A group of hydrogen stakeholders – including Hyundai, Nikola Motor, and Toyota – have signed a Memorandum of Understanding (MOU) to test state-of-the art heavy duty (HD) hydrogen fueling hardware to assist in standardization and speed to market for fuel cell electric trucks.
The trio of truck and auto makers are joined by Shell, Air Liquide and Nel Hydrogen Fueling to form a cross-industry group of both vehicle and infrastructure companies with the purpose to test pre-commercial 70MPa hydrogen heavy duty vehicle high flow (H70HF) fueling hardware for future Class 8 trucks.
The industry group has created specifications for the fueling nozzle, vehicle receptacle, dispenser hose and breakaway device components for this HD application for the purpose of developing Request for Proposals to suppliers.
“Heavy duty fuel cell trucks offer the same range as their conventional diesel counterparts and fueling hardware is being developed to fill in 10 minutes,” says Jesse Schneider, executive vice president, Nikola Motor, Hydrogen and Fuel Cell Technologies. “Key members of the industry have joined forces to evaluate HD Fueling Hardware to make this a reality. The goal is to enable interoperability so that any HD FCEVs can fuel at our hydrogen stations and we can fill at any of theirs, just like diesel today. This is a big first step.”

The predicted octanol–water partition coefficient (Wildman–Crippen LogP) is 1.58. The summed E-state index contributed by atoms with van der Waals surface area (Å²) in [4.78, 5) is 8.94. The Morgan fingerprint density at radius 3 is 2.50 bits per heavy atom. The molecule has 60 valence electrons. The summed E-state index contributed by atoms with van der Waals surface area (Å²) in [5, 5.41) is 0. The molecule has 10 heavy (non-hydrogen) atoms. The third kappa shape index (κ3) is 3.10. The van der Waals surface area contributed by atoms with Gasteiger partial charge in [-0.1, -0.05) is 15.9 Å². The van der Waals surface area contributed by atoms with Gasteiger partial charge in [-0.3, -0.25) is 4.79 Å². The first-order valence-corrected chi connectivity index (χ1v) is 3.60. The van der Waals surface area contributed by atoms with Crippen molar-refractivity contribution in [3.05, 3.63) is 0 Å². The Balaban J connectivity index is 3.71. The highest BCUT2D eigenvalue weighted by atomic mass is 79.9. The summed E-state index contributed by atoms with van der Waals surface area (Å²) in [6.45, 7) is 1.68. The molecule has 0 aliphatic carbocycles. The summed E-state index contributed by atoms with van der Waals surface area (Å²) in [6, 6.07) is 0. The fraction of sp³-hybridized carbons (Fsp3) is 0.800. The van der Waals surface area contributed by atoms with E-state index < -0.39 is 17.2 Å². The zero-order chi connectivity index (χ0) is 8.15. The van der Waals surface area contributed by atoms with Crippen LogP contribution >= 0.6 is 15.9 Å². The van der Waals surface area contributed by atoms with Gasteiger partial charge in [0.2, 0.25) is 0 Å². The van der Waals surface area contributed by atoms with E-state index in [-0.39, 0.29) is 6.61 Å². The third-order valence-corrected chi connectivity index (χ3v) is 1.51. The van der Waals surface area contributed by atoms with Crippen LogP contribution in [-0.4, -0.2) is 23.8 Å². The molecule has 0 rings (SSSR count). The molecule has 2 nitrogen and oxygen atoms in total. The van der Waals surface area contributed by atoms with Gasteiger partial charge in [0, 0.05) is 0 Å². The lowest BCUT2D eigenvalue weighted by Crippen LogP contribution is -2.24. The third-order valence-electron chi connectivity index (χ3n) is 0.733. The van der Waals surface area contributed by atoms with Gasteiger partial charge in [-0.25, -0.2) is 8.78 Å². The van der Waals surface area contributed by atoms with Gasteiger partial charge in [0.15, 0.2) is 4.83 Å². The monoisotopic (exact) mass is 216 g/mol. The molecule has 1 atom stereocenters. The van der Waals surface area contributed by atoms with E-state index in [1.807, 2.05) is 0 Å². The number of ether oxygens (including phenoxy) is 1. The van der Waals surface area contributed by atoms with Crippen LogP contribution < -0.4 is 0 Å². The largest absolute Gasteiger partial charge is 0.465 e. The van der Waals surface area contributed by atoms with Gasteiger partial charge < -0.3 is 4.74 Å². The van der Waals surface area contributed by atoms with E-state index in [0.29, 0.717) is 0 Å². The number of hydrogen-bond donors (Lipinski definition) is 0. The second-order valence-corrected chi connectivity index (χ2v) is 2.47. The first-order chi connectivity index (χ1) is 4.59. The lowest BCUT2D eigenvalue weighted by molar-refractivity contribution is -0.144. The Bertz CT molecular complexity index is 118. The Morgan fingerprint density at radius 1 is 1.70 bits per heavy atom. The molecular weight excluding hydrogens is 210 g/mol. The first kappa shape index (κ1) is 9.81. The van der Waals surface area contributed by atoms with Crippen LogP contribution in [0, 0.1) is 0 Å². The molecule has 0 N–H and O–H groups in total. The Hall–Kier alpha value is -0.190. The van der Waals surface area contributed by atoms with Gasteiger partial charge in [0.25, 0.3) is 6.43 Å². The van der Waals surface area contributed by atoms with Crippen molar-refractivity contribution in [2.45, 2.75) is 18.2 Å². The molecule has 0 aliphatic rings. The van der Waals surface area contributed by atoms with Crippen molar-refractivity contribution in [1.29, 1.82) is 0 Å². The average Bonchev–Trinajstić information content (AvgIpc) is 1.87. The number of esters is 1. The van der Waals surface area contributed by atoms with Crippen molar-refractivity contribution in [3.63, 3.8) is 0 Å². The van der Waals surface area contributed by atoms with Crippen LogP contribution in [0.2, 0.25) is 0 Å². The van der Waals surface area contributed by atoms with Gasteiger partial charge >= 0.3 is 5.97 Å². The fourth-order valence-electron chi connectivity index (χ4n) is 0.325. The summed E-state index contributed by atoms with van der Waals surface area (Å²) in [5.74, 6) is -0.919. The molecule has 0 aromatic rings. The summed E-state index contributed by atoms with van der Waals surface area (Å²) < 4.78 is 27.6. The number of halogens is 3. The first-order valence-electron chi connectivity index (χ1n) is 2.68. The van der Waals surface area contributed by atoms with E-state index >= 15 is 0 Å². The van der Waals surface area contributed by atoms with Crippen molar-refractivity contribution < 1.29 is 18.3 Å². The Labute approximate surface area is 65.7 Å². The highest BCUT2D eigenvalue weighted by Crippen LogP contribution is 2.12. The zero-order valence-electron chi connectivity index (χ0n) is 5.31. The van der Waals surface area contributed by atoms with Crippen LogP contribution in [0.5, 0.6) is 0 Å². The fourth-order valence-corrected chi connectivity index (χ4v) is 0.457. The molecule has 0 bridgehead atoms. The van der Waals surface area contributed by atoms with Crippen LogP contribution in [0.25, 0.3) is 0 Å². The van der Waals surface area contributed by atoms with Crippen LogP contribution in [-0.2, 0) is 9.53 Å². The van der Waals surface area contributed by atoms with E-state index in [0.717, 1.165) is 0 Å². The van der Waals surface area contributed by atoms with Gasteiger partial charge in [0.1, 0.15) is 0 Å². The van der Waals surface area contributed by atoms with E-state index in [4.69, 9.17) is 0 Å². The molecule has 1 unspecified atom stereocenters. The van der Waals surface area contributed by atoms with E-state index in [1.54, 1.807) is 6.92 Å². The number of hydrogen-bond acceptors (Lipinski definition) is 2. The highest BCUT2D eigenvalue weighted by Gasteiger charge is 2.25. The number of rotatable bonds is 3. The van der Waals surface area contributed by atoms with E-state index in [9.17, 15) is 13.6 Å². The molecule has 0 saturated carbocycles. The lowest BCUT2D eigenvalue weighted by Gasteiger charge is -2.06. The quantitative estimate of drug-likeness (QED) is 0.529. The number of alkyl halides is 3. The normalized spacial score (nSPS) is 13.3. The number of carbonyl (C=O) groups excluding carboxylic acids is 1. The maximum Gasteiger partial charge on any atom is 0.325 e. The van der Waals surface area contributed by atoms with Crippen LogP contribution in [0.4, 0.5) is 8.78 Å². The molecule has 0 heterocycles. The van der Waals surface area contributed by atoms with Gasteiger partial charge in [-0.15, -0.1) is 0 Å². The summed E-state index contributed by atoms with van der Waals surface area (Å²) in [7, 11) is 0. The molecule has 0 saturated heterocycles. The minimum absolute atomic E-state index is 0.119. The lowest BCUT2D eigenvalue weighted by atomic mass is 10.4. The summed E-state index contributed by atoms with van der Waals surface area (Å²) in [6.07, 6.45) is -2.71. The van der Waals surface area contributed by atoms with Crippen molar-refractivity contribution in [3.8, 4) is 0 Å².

The group is requesting notification of suppliers’ intent to participate in a pre-commercial development and test program designed specifically for fueling hardware. The fueling hardware samples will undergo performance tests in accordance with the appropriate SAE/ISO/CSA industry standards along with additional aspects for this emerging market.
“Hydrogen as fuel for the heavy duty transport sector is showing great promise and traction, and we are now in the process of developing the next generation, high capacity stations for this segment. In order to enable commercial success for this segment, standardization of fueling hardware is a key,” says Nel Hydrogen Fueling Senior Vice President Jørn Rosenlund.